A British society of semen experts (the British Andrology Society) reviewed the vasectomy literature and in 2002 published their recommended guidelines:
- Patients should use alternate methods of birth control for at least 16 weeks post vasectomy.
- Men should ejaculate at least 24 times in that 16 week period, then submit a semen specimen for sperm detection.
- They should submit a second specimen two weeks later.
IF NO SPERM ARE DETECTED IN BOTH SPECIMENS, THE VASECTOMY WAS SUCCESSFUL
- If sperm are detected, repeat semen analyses should be performed until no sperm are present. If semen specimens contain 100,000 sperm/ml, either moving or not moving, a repeat vasectomy may be indicated.
- A follow-up semen analysis at one year post vasectomy will guarantee re-growth of the vas deferens did not occur.
Mark A. Barone,* Paul L. Hutchinson, Christopher H. Johnson, Jason Hsia and Jennifer Wheeler, Division of Reproductive Health, National Center for Chronic Disease Prevention and Health Promotion, Centers for Disease Control and Prevention (CHJ, JH), Atlanta, Georgia
The CDC surveyed vasectomy practices for the years 1991, 1995 and 2002. In 2002, 526,501 vasectomies were performed in the U.S., approximately the same rate (10 per 1,000 men) as in 1991 and 1995. Urologists, Family Practitioners and General Surgeons performed 79%, 13%, and 8% of vasectomies, respectively. There was wide variation in the timing and number of follow-up semen analyses and only 36% of physicians reported that most men completed follow-up.
A survey of 500 urologists to determine the incidence of pregnancy after vasectomy for the years 1993-1998 revealed 177 pregnancies, 51% due to unprotected sex during the immediate post-vasectomy period.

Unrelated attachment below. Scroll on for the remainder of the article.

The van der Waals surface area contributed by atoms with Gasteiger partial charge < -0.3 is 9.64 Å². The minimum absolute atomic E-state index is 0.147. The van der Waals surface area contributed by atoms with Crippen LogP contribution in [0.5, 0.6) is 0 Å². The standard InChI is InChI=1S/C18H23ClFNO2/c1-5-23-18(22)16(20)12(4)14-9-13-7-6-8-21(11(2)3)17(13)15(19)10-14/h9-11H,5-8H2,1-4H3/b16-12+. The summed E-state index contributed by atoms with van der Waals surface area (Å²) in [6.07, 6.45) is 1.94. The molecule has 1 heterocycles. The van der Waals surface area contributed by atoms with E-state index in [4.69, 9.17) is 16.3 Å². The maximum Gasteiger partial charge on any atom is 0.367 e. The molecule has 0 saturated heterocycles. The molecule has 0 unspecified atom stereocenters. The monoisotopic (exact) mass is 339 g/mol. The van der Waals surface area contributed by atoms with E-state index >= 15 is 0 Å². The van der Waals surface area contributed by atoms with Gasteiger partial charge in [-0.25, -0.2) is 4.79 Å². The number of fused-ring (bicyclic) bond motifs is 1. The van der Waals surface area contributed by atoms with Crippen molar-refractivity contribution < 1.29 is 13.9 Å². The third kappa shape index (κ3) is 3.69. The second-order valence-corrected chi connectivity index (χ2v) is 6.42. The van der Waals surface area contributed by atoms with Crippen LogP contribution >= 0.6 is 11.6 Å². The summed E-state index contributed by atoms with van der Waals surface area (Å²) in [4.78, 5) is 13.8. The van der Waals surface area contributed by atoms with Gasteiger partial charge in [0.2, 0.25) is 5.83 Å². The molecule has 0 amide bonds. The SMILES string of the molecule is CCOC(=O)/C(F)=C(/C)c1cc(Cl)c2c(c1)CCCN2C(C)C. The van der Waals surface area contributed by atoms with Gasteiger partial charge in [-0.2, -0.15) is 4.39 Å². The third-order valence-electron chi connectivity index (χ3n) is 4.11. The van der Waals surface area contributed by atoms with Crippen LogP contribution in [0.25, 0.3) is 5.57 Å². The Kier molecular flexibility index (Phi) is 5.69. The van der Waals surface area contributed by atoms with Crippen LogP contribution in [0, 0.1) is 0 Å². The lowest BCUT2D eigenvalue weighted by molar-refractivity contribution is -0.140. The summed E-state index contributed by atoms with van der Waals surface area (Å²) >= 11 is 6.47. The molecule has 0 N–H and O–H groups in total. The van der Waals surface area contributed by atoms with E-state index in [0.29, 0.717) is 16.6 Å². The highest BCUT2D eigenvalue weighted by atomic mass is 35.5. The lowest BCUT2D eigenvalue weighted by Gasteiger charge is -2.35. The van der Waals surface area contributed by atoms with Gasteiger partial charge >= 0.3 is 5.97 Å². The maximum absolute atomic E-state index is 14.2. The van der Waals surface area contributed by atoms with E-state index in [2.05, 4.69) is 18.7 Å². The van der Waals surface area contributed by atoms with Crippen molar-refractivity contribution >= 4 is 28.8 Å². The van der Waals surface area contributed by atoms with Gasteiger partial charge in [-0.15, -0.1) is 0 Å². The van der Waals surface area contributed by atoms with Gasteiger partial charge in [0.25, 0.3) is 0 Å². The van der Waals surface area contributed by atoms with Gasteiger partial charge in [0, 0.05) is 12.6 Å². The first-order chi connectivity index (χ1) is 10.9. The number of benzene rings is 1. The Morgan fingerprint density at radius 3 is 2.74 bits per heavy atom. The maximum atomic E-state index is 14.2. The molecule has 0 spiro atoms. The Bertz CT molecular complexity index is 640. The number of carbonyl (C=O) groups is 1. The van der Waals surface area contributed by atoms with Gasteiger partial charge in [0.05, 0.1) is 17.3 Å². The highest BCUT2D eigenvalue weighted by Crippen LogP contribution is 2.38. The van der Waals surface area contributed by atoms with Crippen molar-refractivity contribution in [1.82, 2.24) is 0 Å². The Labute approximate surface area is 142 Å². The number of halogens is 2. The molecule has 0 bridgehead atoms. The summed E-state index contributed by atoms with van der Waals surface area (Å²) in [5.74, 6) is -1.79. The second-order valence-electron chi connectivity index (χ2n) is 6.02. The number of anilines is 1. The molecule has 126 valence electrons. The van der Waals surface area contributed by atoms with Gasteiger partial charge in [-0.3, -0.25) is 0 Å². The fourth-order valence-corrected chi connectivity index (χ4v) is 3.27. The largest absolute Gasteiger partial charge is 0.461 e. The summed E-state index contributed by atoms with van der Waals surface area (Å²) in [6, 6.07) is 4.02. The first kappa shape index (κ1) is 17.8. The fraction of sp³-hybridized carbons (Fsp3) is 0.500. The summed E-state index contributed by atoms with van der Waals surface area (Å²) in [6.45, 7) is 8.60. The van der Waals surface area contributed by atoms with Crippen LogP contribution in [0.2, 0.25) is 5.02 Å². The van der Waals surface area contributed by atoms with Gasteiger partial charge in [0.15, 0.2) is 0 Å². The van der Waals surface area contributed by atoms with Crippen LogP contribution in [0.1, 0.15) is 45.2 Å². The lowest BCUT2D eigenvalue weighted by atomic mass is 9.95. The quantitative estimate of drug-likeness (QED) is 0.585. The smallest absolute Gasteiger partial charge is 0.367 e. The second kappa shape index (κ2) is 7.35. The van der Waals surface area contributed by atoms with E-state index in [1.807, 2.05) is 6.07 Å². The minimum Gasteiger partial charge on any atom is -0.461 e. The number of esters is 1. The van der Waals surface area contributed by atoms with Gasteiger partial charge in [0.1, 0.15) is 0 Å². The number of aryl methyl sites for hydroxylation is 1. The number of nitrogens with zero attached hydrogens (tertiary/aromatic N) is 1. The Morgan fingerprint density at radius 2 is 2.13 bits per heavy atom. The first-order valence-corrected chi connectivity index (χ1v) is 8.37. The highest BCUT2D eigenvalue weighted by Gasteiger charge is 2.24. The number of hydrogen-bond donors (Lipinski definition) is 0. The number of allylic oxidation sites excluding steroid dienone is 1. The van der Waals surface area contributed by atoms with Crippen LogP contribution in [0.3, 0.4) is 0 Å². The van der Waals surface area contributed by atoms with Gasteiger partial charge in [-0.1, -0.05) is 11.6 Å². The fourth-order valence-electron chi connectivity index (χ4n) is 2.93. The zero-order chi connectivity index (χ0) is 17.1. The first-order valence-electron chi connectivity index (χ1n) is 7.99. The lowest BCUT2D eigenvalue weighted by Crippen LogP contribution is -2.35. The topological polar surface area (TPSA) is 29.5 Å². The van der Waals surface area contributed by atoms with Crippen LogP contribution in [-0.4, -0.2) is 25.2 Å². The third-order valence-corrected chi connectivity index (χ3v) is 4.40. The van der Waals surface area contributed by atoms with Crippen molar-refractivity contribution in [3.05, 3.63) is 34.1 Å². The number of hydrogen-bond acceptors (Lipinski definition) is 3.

The British Andrology Society has developed guidelines for post-vasectomy semen analyses. They recommend the first semen analysis at 16 weeks and after at least 24 ejaculations post procedure, and a second specimen 2 to 4 weeks later. The absence of sperm in both ejaculates represents a successful procedure, but does not preclude the appearance of sperm later on due to recanalization. The persistence of sperm, motile or nonmotile, requires continued follow-up.
The presence of sperm, motile or non-motile, necessitates repeat follow-ups. Six hundred and ninety men undergoing no-scalpel vasectomy in Toronto, Canada, were instructed to produce follow-up semen specimens at 3 and 4 months post procedure. Forty-six percent of the men failed to submit specimens. Of the remaining 295 men, 60% were azoospermic in both specimens, 37% had rare non-motile sperm (RNMS) and 3% had rare motile sperm. In follow-up specimens, 20 (7%) of the men had persistent RNMS. One man with persistent RNMS subsequently developed motile sperm and underwent repeat vasectomy, as did one man with rare motile sperm.
Review of the records of a Family Practice performing 551 vasectomies revealed 58% of men returned for a 6-week follow-up semen analysis; 25% returned for a 3-month follow-up, and only 8% of men returned for a one year follow-up.